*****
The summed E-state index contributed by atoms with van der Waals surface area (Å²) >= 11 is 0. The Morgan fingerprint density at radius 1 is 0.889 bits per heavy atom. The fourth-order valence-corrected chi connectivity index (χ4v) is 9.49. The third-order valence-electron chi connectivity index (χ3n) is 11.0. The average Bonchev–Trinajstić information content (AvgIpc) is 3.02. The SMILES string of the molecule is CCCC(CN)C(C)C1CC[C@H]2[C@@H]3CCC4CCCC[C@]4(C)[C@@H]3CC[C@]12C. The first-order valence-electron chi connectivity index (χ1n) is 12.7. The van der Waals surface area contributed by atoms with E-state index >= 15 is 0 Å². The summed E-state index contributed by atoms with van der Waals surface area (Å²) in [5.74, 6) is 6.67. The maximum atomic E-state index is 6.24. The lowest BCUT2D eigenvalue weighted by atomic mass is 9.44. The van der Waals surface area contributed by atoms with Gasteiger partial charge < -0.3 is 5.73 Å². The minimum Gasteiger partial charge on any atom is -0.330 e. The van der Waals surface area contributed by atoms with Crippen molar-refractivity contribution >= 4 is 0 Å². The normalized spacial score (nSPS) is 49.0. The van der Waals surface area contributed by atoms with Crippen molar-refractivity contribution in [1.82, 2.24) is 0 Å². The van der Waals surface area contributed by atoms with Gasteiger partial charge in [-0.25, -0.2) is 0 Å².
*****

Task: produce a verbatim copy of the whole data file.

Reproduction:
The summed E-state index contributed by atoms with van der Waals surface area (Å²) >= 11 is 0. The Morgan fingerprint density at radius 1 is 0.889 bits per heavy atom. The fourth-order valence-corrected chi connectivity index (χ4v) is 9.49. The third-order valence-electron chi connectivity index (χ3n) is 11.0. The average Bonchev–Trinajstić information content (AvgIpc) is 3.02. The SMILES string of the molecule is CCCC(CN)C(C)C1CC[C@H]2[C@@H]3CCC4CCCC[C@]4(C)[C@@H]3CC[C@]12C. The first-order valence-electron chi connectivity index (χ1n) is 12.7. The van der Waals surface area contributed by atoms with E-state index >= 15 is 0 Å². The summed E-state index contributed by atoms with van der Waals surface area (Å²) in [5.74, 6) is 6.67. The maximum atomic E-state index is 6.24. The lowest BCUT2D eigenvalue weighted by atomic mass is 9.44. The van der Waals surface area contributed by atoms with Gasteiger partial charge < -0.3 is 5.73 Å². The minimum Gasteiger partial charge on any atom is -0.330 e. The van der Waals surface area contributed by atoms with Crippen molar-refractivity contribution >= 4 is 0 Å². The normalized spacial score (nSPS) is 49.0. The van der Waals surface area contributed by atoms with Crippen molar-refractivity contribution in [1.82, 2.24) is 0 Å². The van der Waals surface area contributed by atoms with Gasteiger partial charge in [-0.25, -0.2) is 0 Å².